Both came face to face with evil as children, lost loved ones and now want to ensure the truth is never forgotten.
Steven Frank, 84, was among only a handful of children to make it out alive from the last of the many concentration camps he was sent to.
By then his father had been gassed to death for speaking out against the Nazis.
Steven Frank, 84, with his two granddaughters Maggie, 15, and Trixie 13, was photographed holding a pan his mother used as a boy
Mr Frank was among only a handful of children (pictured centre) to make it out alive from the last of the concentration camps he was sent to. By then his father (right) had been gassed to death for speaking out against the Nazis
Yvonne Bernstein, 82, was hidden as a child in France throughout most of the Second World War and her uncle was seized and murdered for shielding her.
To mark the 75th anniversary of the liberation of Auschwitz, Mr Frank and Mrs Bernstein, who both settled in Britain after the war, have been photographed by the Duchess of Cambridge in moving family portraits for a new exhibition.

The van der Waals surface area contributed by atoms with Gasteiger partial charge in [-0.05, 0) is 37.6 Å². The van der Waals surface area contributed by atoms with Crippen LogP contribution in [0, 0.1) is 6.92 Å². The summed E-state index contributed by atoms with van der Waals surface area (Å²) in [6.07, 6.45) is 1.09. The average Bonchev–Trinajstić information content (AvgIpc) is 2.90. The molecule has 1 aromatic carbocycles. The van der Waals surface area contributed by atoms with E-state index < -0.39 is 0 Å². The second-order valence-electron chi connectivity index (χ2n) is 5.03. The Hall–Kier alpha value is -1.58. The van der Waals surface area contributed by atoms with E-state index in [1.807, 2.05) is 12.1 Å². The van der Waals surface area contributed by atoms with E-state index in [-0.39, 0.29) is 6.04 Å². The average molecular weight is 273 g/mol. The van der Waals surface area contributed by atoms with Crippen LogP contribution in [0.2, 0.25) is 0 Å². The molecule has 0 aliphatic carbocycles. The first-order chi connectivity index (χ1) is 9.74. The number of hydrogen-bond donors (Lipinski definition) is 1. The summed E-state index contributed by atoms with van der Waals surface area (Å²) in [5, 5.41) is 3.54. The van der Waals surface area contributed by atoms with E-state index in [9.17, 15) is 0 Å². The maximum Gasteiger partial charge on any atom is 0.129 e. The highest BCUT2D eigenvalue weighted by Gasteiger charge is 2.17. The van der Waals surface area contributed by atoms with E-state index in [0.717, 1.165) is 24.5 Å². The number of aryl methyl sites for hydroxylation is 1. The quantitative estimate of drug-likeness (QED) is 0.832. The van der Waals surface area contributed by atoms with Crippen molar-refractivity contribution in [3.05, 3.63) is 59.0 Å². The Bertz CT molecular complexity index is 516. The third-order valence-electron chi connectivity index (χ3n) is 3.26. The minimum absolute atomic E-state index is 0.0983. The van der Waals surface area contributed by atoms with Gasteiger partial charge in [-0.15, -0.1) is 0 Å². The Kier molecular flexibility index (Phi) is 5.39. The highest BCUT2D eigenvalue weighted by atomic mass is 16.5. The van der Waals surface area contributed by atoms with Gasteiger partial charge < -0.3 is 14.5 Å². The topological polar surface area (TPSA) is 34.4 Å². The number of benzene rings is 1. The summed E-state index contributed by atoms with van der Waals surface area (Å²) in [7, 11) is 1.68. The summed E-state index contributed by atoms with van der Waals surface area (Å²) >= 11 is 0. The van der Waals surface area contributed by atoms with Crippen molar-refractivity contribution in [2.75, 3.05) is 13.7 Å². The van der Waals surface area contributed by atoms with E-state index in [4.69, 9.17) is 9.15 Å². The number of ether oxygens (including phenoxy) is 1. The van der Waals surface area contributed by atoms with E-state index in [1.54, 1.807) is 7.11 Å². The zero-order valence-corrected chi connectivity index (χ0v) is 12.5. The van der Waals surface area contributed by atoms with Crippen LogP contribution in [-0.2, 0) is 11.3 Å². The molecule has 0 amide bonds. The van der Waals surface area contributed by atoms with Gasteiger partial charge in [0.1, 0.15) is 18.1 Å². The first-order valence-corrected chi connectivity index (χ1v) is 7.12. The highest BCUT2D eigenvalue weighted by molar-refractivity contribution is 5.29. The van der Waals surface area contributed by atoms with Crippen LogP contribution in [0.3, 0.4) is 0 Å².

Kate, who is patron of the Royal Photographic Society, said ‘despite unbelievable trauma at the start of their lives’ they were ‘two of the most life-affirming people that I have had the privilege to meet’.
Memories: Yvonne Bernstein, 82, pictured alongside her 11-year-old granddaughter Chloe, also survived the Nazi Holocaust
Mrs Bernstein was hidden as a child (pictured) in France throughout most of the Second World War and her uncle was seized and murdered for shielding her
She added: ‘They look back on their experiences with sadness but also with gratitude that they were some of the lucky few to make it through.
Their stories will stay with me forever.’
The photographs are reminiscent of the works of Johannes Vermeer, whose 17th century Dutch paintings Kate enjoyed during a trip to The Hague in 2016.
The Duchess of Cambridge (pictured), who is a patron of the Royal Photographic Society, took the photographs which were released to mark Holocaust Memorial Day and will be part of an exhibition later this year
They were released to mark Holocaust Memorial Day today and will be part of an exhibition later this year.